The teddy bear is the namesake of President Theodore Roosevelt and originated in 1902 when the president refused to kill a bear that his hunting party had captured. But there’s much more to the story than just this information.
Theodore Roosevelt went on a hunting trip in Mississippi on the invitation of the governor of the state, Andrew H. Longino. Roosevelt hadn’t seen a bear during three days of hunting, but other members of the party had seen and shot bears. Not wanting to look like the hunt had been a loss, the guides for Roosevelt tracked an old bear that had been followed by hounds used in the hunt. The men caught up to the bear and tied it to a tree so the president could bag a bear. Roosevelt refused to shoot the bear because it was unsportsmanlike and defenseless.
The story spread to newspapers around the country, and a cartoonist named Clifford Berryman saw it and drew a cartoon depicting Roosevelt refusing to shoot the bear. It originally ran in The Washington Post, and the association with Teddy Roosevelt and the bear was made.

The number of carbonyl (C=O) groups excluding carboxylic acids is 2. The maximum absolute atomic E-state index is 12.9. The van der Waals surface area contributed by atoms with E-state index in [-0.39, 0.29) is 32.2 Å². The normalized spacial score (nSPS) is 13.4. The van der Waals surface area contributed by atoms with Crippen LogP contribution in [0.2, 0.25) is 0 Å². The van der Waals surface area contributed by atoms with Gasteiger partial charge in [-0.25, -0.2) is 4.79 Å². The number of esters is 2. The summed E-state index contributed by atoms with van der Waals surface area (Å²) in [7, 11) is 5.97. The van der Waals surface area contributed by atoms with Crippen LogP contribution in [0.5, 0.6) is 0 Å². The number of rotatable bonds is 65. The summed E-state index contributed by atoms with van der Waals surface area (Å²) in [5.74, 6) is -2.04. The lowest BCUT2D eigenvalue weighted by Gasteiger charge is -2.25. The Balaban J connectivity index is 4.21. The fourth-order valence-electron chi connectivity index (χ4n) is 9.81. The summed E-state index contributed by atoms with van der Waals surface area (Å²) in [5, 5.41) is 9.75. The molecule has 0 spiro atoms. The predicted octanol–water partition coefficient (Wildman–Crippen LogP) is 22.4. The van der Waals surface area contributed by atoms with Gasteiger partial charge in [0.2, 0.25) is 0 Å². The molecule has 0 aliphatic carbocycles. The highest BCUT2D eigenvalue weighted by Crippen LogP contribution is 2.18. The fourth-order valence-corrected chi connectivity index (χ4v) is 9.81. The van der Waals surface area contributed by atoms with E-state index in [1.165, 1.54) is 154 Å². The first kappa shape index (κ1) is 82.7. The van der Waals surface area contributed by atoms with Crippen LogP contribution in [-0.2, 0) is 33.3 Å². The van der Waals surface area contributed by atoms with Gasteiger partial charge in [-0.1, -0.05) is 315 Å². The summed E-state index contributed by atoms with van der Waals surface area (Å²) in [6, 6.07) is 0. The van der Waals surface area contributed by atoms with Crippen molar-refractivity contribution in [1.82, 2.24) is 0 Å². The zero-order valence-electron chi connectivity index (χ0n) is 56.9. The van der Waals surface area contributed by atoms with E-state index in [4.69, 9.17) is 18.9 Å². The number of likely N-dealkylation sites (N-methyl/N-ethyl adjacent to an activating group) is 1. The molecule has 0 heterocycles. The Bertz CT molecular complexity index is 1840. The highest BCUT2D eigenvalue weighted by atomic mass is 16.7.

Morris Michtom, a Brooklyn, New York candy shop owner, saw the cartoon and put two toy bears his wife had made on display in his store’s window. He even got the president’s permission to call these bears, “Teddy’s bear.” The bears became a huge success, and Michtom founded the Ideal Novelty and Toy Company, which also became a big success.
Around the same time Michtom was beginning to mass-produce the bears, Steiff, a German plush toy company, began making stuffed bears that had no connection to the events in the U.S. The bears were from a design made earlier by Richard Steiff.
An American in 1903 named Hermann Berg, a buyer for George Borgfeldt & Company in New York, saw these bears at a toy fair in Germany and ordered a shipment of 3,000 of them to be shipped to the U.S. They also became known as “Teddy Bears.” The international connection was made without either Michtom or the Steiff company knowing about the other’s bears.